"... The 1980's saw rapid and exciting development of techniques for proving lower bounds in circuit complexity. This pace has slowed recently, and there has even been work indicating that quite different proof techniques must be employed to advance beyond the current frontier of circuit lower bounds. Al ..."
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Cited by 30 (3 self)
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The 1980's saw rapid and exciting development of techniques for proving lower bounds in circuit complexity. This pace has slowed recently, and there has even been work indicating that quite different proof techniques must be employed to advance beyond the current frontier of circuit lower bounds. Although this has engendered pessimism in some quarters, there have in fact been many positive developments in the past few years showing that significant progress is possible on many fronts. This paper is a (necessarily incomplete) survey of the state of circuit complexity as we await the dawn of the new millennium.
Lower bounds for approximations by low degree polynomials over Zm
, 2001
"... Abstract We use a Ramseytheoretic argument to obtain the firstlower bounds for approximations over Zm by nonlinearpolynomials: ffl A degree2 polynomial over Zm (m odd) mustdiffer from the parity function on at least a ..."
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Cited by 29 (0 self)
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Abstract We use a Ramseytheoretic argument to obtain the firstlower bounds for approximations over Zm by nonlinearpolynomials: ffl A degree2 polynomial over Zm (m odd) mustdiffer from the parity function on at least a
On Small Depth Threshold Circuits
 PROCEEDINGS OF THE 3RD SWAT SCANDINAVIAN WORKSHOP ON ALGORITHM THEORY, HELSINKI, FINLAND (LNCS 621
, 1992
"... In this talk we will consider various classes defined by small depth polynomial size circuits which contain threshold gates and parity gates. We will describe various inclusions between many classes defined in this way and also classes whose definitions rely upon spectral properties of Boolean fu ..."
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Cited by 20 (2 self)
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In this talk we will consider various classes defined by small depth polynomial size circuits which contain threshold gates and parity gates. We will describe various inclusions between many classes defined in this way and also classes whose definitions rely upon spectral properties of Boolean functions.
Improved Lower Bounds on the Rigidity of Hadamard Matrices
, 1998
"... We show that at least =r) entries must be changed in an arbitrary (generalized) Hadamard matrix in order to reduce its rank below r. This improves upon the previously known bound ) [6]. If we additionally know that these changes are bounded from above in their absolute values by so ..."
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Cited by 19 (0 self)
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We show that at least =r) entries must be changed in an arbitrary (generalized) Hadamard matrix in order to reduce its rank below r. This improves upon the previously known bound ) [6]. If we additionally know that these changes are bounded from above in their absolute values by some n=r, we prove another bound on their number. This improves upon the bound ) from [13].
On the minimal Hardware Complexity of Pseudorandom Function Generators
, 2000
"... . A set F of Boolean functions is called a pseudorandom function generator (PRFG) if communicating with a randomly chosen secret function from F cannot be efficiently distinguished from communicating with a truly random function. We ask for the minimal hardware complexity of a PRFG. This question is ..."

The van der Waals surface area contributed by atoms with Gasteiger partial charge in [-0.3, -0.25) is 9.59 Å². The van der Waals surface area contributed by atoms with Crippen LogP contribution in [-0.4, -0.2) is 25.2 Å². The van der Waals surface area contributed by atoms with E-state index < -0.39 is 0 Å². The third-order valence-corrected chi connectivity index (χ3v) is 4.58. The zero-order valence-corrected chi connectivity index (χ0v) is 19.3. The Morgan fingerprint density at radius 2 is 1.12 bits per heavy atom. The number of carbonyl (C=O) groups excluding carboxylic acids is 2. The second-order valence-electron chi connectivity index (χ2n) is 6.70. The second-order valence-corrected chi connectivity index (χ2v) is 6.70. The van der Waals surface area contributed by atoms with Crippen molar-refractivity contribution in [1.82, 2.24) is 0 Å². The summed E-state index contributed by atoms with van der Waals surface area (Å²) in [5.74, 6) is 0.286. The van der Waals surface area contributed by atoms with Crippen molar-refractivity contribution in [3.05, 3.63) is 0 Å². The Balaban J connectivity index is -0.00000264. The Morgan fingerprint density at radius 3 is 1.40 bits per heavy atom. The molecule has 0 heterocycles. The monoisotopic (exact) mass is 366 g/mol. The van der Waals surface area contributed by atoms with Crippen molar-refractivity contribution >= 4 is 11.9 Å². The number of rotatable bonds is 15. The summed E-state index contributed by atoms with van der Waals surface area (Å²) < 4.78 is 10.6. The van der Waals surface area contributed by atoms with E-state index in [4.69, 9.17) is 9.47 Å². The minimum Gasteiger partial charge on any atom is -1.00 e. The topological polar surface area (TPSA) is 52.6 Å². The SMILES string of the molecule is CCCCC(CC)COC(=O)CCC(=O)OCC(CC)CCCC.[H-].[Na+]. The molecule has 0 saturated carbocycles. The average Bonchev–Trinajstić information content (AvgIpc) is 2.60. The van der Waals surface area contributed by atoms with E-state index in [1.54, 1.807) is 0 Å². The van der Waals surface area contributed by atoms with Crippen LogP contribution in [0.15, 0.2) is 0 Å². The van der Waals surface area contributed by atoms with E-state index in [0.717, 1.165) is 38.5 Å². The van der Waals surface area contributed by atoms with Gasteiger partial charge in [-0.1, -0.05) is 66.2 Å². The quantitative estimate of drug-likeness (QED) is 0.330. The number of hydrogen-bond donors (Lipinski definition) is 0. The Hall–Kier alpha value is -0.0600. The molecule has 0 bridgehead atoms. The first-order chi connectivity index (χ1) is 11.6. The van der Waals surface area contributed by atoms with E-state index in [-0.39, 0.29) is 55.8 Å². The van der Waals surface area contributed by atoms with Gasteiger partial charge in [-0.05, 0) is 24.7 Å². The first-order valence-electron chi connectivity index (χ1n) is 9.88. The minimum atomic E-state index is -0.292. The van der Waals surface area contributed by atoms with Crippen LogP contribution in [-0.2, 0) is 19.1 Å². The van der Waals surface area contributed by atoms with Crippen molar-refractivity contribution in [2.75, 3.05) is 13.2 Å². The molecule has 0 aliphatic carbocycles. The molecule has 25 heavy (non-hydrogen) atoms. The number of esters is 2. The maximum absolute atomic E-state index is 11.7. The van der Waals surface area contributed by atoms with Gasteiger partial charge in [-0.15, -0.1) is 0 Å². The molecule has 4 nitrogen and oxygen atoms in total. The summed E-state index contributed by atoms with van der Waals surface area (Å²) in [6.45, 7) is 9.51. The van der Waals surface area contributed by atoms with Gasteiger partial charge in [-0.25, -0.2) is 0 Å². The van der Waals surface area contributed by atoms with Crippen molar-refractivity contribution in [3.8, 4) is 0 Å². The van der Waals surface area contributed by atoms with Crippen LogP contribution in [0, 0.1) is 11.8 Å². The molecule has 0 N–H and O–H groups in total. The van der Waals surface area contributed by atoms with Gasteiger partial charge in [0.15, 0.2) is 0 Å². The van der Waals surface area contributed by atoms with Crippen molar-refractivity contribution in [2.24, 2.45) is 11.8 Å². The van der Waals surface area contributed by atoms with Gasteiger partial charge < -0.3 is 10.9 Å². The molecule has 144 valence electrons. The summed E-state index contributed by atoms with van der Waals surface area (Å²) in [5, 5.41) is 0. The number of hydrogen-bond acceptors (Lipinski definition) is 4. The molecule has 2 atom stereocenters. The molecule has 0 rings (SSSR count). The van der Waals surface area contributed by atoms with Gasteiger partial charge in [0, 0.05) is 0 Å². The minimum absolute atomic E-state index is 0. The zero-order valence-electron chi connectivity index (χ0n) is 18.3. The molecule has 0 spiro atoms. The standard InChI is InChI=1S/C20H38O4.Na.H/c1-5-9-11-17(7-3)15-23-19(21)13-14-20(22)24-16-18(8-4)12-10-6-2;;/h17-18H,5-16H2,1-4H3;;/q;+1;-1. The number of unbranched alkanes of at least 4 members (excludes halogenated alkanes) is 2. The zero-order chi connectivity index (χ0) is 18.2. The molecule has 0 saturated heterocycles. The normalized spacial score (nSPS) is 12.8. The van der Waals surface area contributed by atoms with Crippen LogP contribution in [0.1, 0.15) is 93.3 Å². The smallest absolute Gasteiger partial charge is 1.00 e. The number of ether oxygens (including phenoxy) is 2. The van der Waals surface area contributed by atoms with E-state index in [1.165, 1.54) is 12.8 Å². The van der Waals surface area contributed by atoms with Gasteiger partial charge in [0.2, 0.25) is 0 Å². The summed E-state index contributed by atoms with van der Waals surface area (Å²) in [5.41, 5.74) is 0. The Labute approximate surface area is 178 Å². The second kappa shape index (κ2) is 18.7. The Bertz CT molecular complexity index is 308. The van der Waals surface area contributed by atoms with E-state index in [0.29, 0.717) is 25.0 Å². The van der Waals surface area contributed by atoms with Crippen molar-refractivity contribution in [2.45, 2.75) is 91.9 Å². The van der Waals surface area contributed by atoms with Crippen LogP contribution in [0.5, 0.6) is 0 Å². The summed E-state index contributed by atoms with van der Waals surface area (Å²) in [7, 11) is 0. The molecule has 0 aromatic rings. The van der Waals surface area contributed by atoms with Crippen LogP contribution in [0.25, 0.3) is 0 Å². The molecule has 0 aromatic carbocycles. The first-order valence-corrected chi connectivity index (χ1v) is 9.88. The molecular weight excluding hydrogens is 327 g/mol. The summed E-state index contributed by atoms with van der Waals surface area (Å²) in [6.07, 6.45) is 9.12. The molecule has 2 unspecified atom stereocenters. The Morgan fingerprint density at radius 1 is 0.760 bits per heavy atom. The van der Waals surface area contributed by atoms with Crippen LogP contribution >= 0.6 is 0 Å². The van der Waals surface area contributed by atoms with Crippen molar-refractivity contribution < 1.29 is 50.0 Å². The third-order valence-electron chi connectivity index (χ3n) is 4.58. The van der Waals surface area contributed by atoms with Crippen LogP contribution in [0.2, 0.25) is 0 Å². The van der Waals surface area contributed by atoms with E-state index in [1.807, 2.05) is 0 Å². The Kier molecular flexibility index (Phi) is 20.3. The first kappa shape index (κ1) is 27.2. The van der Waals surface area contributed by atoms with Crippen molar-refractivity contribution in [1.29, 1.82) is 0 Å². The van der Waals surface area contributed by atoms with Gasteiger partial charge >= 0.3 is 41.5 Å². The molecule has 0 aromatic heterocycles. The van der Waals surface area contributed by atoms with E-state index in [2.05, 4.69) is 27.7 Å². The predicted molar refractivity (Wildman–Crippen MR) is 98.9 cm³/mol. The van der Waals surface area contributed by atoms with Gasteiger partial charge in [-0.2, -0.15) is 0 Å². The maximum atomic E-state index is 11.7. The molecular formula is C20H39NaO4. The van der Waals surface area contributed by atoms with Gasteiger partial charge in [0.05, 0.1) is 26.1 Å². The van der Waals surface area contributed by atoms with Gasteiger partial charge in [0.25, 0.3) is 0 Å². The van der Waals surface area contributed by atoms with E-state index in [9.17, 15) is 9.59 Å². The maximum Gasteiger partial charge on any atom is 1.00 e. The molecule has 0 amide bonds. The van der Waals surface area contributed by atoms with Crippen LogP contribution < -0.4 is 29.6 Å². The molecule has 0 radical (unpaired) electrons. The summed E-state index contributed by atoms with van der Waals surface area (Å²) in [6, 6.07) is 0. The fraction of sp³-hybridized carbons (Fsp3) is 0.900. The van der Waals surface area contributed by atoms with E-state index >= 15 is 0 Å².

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Cited by 11 (1 self)
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. A set F of Boolean functions is called a pseudorandom function generator (PRFG) if communicating with a randomly chosen secret function from F cannot be efficiently distinguished from communicating with a truly random function. We ask for the minimal hardware complexity of a PRFG. This question is motivated by design aspects of secure secret key cryptosystems. Such cryptosystems should be efficient in hardware, but often are required to behave like PRFGs. By constructing efficient distinguishing schemes we show for a wide range of basic nonuniform complexity classes, induced by depth restricted branching programs and several types of constant depth circuits (including TC 0 2 ), that they do not contain PRFGs. On the other hand we show that the PRFG proposed by Naor and Reingold in [24] consists of TC 0 4 functions. The question if TC 0 3 functions can form PRFGs remains as an interesting open problem. We further discuss relations of our results to previous work on cryptographic ...
A WeightSize TradeOff for Circuits with MOD m Gates
 In Proc. 26th Ann. ACM Symp. Theor. Comput
, 1994
"... : We prove that any depth3 circuit with MOD m gates of unbounded fanin on the lowest level, AND gates on the second, and a weighted threshold gate on the top needs either exponential size or exponential weights to compute the inner product of two vectors of length n over GF(2). More exactly we p ..."
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Cited by 10 (1 self)
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: We prove that any depth3 circuit with MOD m gates of unbounded fanin on the lowest level, AND gates on the second, and a weighted threshold gate on the top needs either exponential size or exponential weights to compute the inner product of two vectors of length n over GF(2). More exactly we prove that log(wM ) = \Omega\Gamma n), where w is the sum of the absolute values of the weights, and M is the maximum fanin of the AND gates on level 2. Setting all weights to 1, we have got a tradeoff between the numbers of the MOD m gates and the AND gates. By our knowledge, this is the first tradeoff result involving hardtohandle MOD m gates. In contrast, with n AND gates at the bottom and a single MOD 2 gate at the top one can compute the inner product function. The lowerbound proof does not use any monotonicity or uniformity assumptions, and all of our gates have unbounded fanin. The key step in the proof is a random evaluation protocol of a circuit with MOD m gates. ...